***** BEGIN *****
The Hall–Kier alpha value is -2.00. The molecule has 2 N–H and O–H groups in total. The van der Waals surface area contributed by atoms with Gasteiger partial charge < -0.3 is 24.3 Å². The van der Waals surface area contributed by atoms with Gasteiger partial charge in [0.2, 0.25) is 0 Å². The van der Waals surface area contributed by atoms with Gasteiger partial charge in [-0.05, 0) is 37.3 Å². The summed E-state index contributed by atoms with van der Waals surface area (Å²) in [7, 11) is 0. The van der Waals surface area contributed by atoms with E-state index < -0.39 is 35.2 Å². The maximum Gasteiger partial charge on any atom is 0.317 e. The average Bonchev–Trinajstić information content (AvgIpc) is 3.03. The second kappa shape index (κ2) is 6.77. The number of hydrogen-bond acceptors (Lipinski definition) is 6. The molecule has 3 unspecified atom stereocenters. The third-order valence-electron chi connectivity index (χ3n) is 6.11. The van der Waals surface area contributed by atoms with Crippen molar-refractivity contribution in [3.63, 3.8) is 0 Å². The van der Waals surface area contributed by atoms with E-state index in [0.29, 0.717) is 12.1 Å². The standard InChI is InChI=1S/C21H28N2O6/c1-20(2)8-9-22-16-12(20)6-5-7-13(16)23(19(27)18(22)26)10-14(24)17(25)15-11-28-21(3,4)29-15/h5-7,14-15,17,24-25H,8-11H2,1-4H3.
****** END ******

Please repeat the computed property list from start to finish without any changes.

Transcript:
The Hall–Kier alpha value is -2.00. The molecule has 2 N–H and O–H groups in total. The van der Waals surface area contributed by atoms with Gasteiger partial charge < -0.3 is 24.3 Å². The van der Waals surface area contributed by atoms with Gasteiger partial charge in [0.2, 0.25) is 0 Å². The van der Waals surface area contributed by atoms with Gasteiger partial charge in [-0.05, 0) is 37.3 Å². The summed E-state index contributed by atoms with van der Waals surface area (Å²) in [7, 11) is 0. The van der Waals surface area contributed by atoms with E-state index < -0.39 is 35.2 Å². The maximum Gasteiger partial charge on any atom is 0.317 e. The average Bonchev–Trinajstić information content (AvgIpc) is 3.03. The second kappa shape index (κ2) is 6.77. The number of hydrogen-bond acceptors (Lipinski definition) is 6. The molecule has 3 unspecified atom stereocenters. The third-order valence-electron chi connectivity index (χ3n) is 6.11. The van der Waals surface area contributed by atoms with Crippen molar-refractivity contribution in [3.63, 3.8) is 0 Å². The van der Waals surface area contributed by atoms with E-state index in [0.29, 0.717) is 12.1 Å². The standard InChI is InChI=1S/C21H28N2O6/c1-20(2)8-9-22-16-12(20)6-5-7-13(16)23(19(27)18(22)26)10-14(24)17(25)15-11-28-21(3,4)29-15/h5-7,14-15,17,24-25H,8-11H2,1-4H3.